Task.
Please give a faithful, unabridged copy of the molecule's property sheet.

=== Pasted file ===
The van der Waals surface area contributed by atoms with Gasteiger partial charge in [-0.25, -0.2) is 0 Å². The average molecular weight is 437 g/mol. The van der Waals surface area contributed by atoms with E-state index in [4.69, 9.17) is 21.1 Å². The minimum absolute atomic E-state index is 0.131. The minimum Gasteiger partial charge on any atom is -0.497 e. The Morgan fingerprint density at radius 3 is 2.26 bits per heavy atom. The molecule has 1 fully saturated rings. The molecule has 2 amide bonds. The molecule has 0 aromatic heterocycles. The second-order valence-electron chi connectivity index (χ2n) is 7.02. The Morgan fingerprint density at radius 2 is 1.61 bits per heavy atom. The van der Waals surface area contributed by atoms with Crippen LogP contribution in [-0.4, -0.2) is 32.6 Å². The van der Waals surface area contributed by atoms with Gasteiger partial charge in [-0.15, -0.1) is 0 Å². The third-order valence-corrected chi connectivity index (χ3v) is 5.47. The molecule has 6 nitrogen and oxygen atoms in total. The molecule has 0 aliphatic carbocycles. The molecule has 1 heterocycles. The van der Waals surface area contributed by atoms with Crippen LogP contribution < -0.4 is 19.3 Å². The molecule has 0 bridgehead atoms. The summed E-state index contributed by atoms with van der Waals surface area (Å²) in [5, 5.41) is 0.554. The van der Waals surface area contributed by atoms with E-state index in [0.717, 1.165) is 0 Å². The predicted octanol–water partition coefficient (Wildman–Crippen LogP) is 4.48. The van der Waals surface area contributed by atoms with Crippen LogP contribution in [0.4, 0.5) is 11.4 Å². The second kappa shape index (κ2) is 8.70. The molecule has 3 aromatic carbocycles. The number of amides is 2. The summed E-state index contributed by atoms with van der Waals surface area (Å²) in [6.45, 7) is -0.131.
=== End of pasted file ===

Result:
The van der Waals surface area contributed by atoms with Gasteiger partial charge in [-0.25, -0.2) is 0 Å². The average molecular weight is 437 g/mol. The van der Waals surface area contributed by atoms with E-state index in [4.69, 9.17) is 21.1 Å². The minimum absolute atomic E-state index is 0.131. The minimum Gasteiger partial charge on any atom is -0.497 e. The Morgan fingerprint density at radius 3 is 2.26 bits per heavy atom. The molecule has 1 fully saturated rings. The molecule has 2 amide bonds. The molecule has 0 aromatic heterocycles. The second-order valence-electron chi connectivity index (χ2n) is 7.02. The Morgan fingerprint density at radius 2 is 1.61 bits per heavy atom. The van der Waals surface area contributed by atoms with Crippen LogP contribution in [-0.4, -0.2) is 32.6 Å². The van der Waals surface area contributed by atoms with Gasteiger partial charge in [-0.15, -0.1) is 0 Å². The third-order valence-corrected chi connectivity index (χ3v) is 5.47. The molecule has 6 nitrogen and oxygen atoms in total. The molecule has 0 aliphatic carbocycles. The molecule has 1 heterocycles. The van der Waals surface area contributed by atoms with Crippen LogP contribution < -0.4 is 19.3 Å². The molecule has 0 bridgehead atoms. The summed E-state index contributed by atoms with van der Waals surface area (Å²) in [5, 5.41) is 0.554. The van der Waals surface area contributed by atoms with E-state index in [0.717, 1.165) is 0 Å². The predicted octanol–water partition coefficient (Wildman–Crippen LogP) is 4.48. The van der Waals surface area contributed by atoms with Crippen LogP contribution in [0.4, 0.5) is 11.4 Å². The second kappa shape index (κ2) is 8.70. The molecule has 3 aromatic carbocycles. The number of amides is 2. The summed E-state index contributed by atoms with van der Waals surface area (Å²) in [6.45, 7) is -0.131.